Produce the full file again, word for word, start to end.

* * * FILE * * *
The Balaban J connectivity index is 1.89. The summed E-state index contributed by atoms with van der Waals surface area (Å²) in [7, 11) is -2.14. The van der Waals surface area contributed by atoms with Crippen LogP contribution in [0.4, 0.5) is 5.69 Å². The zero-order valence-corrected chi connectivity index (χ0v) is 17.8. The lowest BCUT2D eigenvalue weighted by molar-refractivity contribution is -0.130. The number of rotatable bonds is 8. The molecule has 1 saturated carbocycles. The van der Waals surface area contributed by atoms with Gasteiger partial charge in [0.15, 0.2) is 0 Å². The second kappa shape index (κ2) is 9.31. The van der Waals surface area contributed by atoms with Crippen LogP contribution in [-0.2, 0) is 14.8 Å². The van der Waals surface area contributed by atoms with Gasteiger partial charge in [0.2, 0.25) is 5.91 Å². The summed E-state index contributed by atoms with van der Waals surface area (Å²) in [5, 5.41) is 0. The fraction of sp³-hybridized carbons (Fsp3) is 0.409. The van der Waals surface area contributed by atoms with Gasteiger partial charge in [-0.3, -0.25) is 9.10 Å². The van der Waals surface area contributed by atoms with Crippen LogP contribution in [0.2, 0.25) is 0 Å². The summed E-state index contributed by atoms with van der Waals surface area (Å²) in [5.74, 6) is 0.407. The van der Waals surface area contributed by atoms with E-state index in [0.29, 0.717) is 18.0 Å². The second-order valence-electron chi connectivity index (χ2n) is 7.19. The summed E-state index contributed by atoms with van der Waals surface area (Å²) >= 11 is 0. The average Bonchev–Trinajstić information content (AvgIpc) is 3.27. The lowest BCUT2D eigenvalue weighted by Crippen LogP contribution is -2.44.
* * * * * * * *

The Balaban J connectivity index is 1.89. The summed E-state index contributed by atoms with van der Waals surface area (Å²) in [7, 11) is -2.14. The van der Waals surface area contributed by atoms with Crippen LogP contribution in [0.4, 0.5) is 5.69 Å². The zero-order valence-corrected chi connectivity index (χ0v) is 17.8. The lowest BCUT2D eigenvalue weighted by molar-refractivity contribution is -0.130. The number of rotatable bonds is 8. The molecule has 1 saturated carbocycles. The van der Waals surface area contributed by atoms with Gasteiger partial charge in [0.15, 0.2) is 0 Å². The second kappa shape index (κ2) is 9.31. The van der Waals surface area contributed by atoms with Crippen LogP contribution in [-0.2, 0) is 14.8 Å². The van der Waals surface area contributed by atoms with Gasteiger partial charge in [0.2, 0.25) is 5.91 Å². The summed E-state index contributed by atoms with van der Waals surface area (Å²) in [5, 5.41) is 0. The fraction of sp³-hybridized carbons (Fsp3) is 0.409. The van der Waals surface area contributed by atoms with Gasteiger partial charge in [-0.3, -0.25) is 9.10 Å². The van der Waals surface area contributed by atoms with Crippen LogP contribution in [0.2, 0.25) is 0 Å². The summed E-state index contributed by atoms with van der Waals surface area (Å²) in [5.74, 6) is 0.407. The van der Waals surface area contributed by atoms with E-state index in [0.29, 0.717) is 18.0 Å². The second-order valence-electron chi connectivity index (χ2n) is 7.19. The summed E-state index contributed by atoms with van der Waals surface area (Å²) >= 11 is 0. The average Bonchev–Trinajstić information content (AvgIpc) is 3.27. The lowest BCUT2D eigenvalue weighted by Crippen LogP contribution is -2.44.